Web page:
|Step 3: Protect your idea in anticipation of receiving one or more patents
Once you know for sure that you are on sound footing in pursuing a patent, there are several things you can do
to protect your interests as soon as possible.
You can file for a Provisional patent application quickly if it does not have claims. Claims are the legally
operable part of a patent application, though other parts of the application (in particular the detailed
description) may be used for purposes of claiming a priority date. The Provisional patent application has a lesser
filing fee than the Utility patent application and will expire if it is not upgraded to a utility patent
application within one (1) year of filing. The Provisional patent application does give the inventor(s) a priority
date and patent pending status this alone is a goal for many inventors.
You can file a Document Disclosure to prove that you came up with an idea on a particular date. This disclosure,
though it does not give the inventor a priority date as does the Provisional patent application, will allow the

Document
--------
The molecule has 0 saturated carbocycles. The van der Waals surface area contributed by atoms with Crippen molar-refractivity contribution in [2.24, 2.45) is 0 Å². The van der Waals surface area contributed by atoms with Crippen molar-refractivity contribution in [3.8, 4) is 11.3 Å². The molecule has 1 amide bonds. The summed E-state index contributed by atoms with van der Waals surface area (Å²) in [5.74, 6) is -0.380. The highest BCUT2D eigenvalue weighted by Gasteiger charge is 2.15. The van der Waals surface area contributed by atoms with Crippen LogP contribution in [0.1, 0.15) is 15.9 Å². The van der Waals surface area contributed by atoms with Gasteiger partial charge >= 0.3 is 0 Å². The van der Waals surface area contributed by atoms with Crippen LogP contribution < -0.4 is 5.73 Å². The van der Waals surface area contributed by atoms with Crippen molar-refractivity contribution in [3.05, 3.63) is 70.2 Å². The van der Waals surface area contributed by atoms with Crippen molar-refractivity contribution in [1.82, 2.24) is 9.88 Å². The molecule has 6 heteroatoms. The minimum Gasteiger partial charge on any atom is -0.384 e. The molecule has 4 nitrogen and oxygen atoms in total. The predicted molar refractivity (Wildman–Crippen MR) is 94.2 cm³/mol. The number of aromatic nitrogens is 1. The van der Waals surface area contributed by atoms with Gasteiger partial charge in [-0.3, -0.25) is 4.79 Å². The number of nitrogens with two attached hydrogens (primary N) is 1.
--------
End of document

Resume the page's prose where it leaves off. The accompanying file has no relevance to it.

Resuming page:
inventor a modicum of peace of mind as the PTO will hold on to the disclosure for two (2) years. The importance of
this disclosure is the fact that in the US, the right to an invention lodges in the first person(s) to invent and
not necessarily the first person(s) to file a patent application. The disclosure is only good so long as a patent
application is diligently filed in the PTO, and the inventor makes no public disclosure of the invention.
Go to Step 4
File your patent application(s), track application
progress and keep you informed.
|Did You Know?
Your invention may already be patented.
Public users may perform preliminary searches of patent information in a variety of formats including on-line, microfilm, and print at the United States Patent and Trademark Office (USPTO) Public Search Facility located in Alexandria, VA. State of the art computer workstations provide automated searching of patents issued from 1790 to the current week of issue. Full document text may be searched on U.S. patents issued since 1971 and OCR text from 1920 to 1970. U.S. patent images from 1790 to the present may be retrieved for viewing or printing. Some foreign patent documents are available.
Contact our Patent Lawyer to ensure you complete the patent
filing process correctly or for violation of your patent rights.